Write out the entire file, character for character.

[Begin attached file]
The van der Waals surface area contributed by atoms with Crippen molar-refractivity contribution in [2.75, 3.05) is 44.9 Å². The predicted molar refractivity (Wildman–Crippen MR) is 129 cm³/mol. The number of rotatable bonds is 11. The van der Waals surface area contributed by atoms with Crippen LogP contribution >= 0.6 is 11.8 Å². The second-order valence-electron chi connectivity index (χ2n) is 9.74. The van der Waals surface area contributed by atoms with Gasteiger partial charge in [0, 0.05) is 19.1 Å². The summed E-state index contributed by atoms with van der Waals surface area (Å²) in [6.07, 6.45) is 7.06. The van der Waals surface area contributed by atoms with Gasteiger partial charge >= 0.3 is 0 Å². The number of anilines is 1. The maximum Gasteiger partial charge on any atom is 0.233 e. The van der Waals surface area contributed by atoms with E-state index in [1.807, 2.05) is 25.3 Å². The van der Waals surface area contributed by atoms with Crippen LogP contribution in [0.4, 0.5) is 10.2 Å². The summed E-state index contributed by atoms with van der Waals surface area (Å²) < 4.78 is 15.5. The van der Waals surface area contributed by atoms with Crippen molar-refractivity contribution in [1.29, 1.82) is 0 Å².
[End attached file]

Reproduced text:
The van der Waals surface area contributed by atoms with Crippen molar-refractivity contribution in [2.75, 3.05) is 44.9 Å². The predicted molar refractivity (Wildman–Crippen MR) is 129 cm³/mol. The number of rotatable bonds is 11. The van der Waals surface area contributed by atoms with Crippen LogP contribution >= 0.6 is 11.8 Å². The second-order valence-electron chi connectivity index (χ2n) is 9.74. The van der Waals surface area contributed by atoms with Gasteiger partial charge in [0, 0.05) is 19.1 Å². The summed E-state index contributed by atoms with van der Waals surface area (Å²) in [6.07, 6.45) is 7.06. The van der Waals surface area contributed by atoms with Gasteiger partial charge >= 0.3 is 0 Å². The number of anilines is 1. The maximum Gasteiger partial charge on any atom is 0.233 e. The van der Waals surface area contributed by atoms with E-state index in [1.807, 2.05) is 25.3 Å². The van der Waals surface area contributed by atoms with Crippen LogP contribution in [0.4, 0.5) is 10.2 Å². The summed E-state index contributed by atoms with van der Waals surface area (Å²) < 4.78 is 15.5. The van der Waals surface area contributed by atoms with Crippen molar-refractivity contribution in [1.29, 1.82) is 0 Å².